Getting Your Small Business Started with Social Media

used with permission from Microsoft US Small and Midsize Business Blog
by Cindy Bates

Should you build a social media presence for your small business? According to Social Media Examiner, small businesses cite increased exposure, increased website traffic, and decreased marketing expenses as the top benefits of social media marketing. Additionally, over half of surveyed small businesses that had been using social media for two or more years said that it helped them increase sales.

Investing in social media can help you connect with new prospects and build stronger relationships with current customers, but it won’t happen overnight. Social success takes a lot of hard work and time. These tips will help you get off to a quick start and build a solid foundation to reach your long-term goals.

Choose the right channel

Facebook, Pinterest, LinkedIn, Snapchat—the list of social media platforms keeps growing. Each has its benefits, and there is probably more than one that will work for your business. But if you are just getting started, you will see the best results when you focus on one platform at a time. Start by establishing a clear business objective for your social marketing efforts. Do you want to provide better service, generate leads for your sales team, or increase brand awareness? Next, think about your target audience. What social media channels will put you in front of the right users?

Become an expert on that channel

Unless you are already a social maven or plan to hire outside help to run your social marketing efforts, your next step after selecting a social platform should be to open an account for personal use—not for your business. Dive in for a month or two and make it your most frequently-used app. You’ll quickly learn the nuances of the platform—which types of content are popular, proper etiquette, do’s and don’ts, and, of course, the lingo.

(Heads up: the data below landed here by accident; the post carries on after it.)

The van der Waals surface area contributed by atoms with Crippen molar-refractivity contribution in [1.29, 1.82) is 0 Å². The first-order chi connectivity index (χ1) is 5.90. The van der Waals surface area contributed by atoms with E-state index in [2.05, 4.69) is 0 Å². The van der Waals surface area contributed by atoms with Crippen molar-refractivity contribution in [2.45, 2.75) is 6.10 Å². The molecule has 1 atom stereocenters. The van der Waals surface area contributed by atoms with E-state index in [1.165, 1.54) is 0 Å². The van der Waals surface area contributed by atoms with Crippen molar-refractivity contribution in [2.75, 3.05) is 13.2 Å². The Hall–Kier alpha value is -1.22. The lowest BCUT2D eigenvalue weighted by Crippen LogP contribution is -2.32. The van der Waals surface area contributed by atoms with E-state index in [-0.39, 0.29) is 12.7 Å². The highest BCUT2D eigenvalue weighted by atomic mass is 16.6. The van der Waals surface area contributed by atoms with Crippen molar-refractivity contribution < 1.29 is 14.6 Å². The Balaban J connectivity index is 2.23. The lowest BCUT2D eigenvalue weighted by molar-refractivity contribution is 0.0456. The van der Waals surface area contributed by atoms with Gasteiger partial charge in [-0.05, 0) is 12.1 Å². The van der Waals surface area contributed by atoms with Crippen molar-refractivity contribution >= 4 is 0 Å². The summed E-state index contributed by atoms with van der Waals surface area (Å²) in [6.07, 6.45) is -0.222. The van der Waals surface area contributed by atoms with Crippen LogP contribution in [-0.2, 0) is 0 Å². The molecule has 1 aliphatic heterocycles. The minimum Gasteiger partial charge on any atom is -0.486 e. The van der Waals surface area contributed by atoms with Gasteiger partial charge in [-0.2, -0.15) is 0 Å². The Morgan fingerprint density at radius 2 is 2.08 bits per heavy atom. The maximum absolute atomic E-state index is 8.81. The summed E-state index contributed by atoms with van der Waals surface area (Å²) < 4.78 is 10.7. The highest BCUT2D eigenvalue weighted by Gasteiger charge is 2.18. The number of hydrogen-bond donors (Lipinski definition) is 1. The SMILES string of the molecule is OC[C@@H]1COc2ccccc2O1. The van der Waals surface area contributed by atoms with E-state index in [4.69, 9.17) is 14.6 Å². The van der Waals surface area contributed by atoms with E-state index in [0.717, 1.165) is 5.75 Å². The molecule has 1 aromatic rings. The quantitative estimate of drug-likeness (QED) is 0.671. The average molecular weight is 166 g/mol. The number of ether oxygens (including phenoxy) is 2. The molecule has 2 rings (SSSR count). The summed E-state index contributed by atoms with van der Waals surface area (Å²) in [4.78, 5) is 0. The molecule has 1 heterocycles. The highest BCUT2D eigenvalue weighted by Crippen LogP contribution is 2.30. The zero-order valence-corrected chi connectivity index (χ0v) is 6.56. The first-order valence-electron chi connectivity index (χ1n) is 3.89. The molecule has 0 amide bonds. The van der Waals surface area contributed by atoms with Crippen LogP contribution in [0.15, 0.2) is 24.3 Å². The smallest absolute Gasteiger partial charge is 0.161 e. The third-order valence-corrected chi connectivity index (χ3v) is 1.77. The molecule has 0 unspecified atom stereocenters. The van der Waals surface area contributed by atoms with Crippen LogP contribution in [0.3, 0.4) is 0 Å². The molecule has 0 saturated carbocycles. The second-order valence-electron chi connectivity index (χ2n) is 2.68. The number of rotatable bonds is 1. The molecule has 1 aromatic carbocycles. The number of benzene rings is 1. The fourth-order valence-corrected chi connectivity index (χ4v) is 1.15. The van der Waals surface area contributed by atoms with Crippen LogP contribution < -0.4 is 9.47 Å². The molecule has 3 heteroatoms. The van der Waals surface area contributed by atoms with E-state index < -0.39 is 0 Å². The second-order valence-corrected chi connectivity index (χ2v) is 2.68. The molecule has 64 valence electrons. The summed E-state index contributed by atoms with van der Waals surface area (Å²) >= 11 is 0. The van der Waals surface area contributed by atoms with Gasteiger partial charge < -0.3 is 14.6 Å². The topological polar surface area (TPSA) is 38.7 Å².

Add value first

It’s been said that it is better to give than to receive. Keep this principle at the forefront of all your social interactions. Regardless of the channel, users know what they want to get out of their social media time, and it isn’t a sales pitch. Whether your customers are on social media to find articles and resources, entertainment, or new products, make sure that you are meeting them where they are and adding value to the conversation. To do that, you’ll need to be more focused on creating and sharing relevant content than promoting your business.

Develop your voice

Your voice, or the manner and tone with which you communicate across social channels, is an important piece of the puzzle. Customers may be turned off by language that is stiff and formal or, at the other extreme, riddled with grammatical errors. Finding the right balance will depend on your brand and the social platform you use. And while there is no one-size-fits-all approach, most successful social programs can be best described as authentic and conversational.

Maintain your pace

Your first foray into social media may not require a full editorial calendar. It will, however, require that you maintain a running list of relevant topics and important dates (seasonal events, industry conferences, product launches, holidays, etc.). You’ll get a lot of social mileage out of these ‘moment-in-time’ events, and having a mechanism for recording your ideas and tracking topics will help you establish a consistent cadence. Other than your initial account launch, when it’s a good idea to seed your profile with a surge of content, you’ll want to maintain a pace that’s appropriate for the platform and for your own busy schedule. Posting sporadically or failing to respond to comments will generate more frustration than goodwill.

Get the word out

Many small businesses use social media to drive cost-effective advertising campaigns. It’s free to get started on most platforms, and when social content goes viral, the return on your investment can be enormous. For most businesses, though, waiting for content to spread organically is a slow process. If you are serious about driving leads and sales today, you may want to invest in paid social campaigns. The pricing, targeting, and requirements will vary, but most platforms offer paid options that will help you get your content in front of a wider audience in less time.

Social media represents a powerful opportunity for small businesses. Just remember that social media is not a strategy—it’s simply one of the channels you have at your disposal. To make the most of your investment, you’ll need a thoughtful approach and some patience.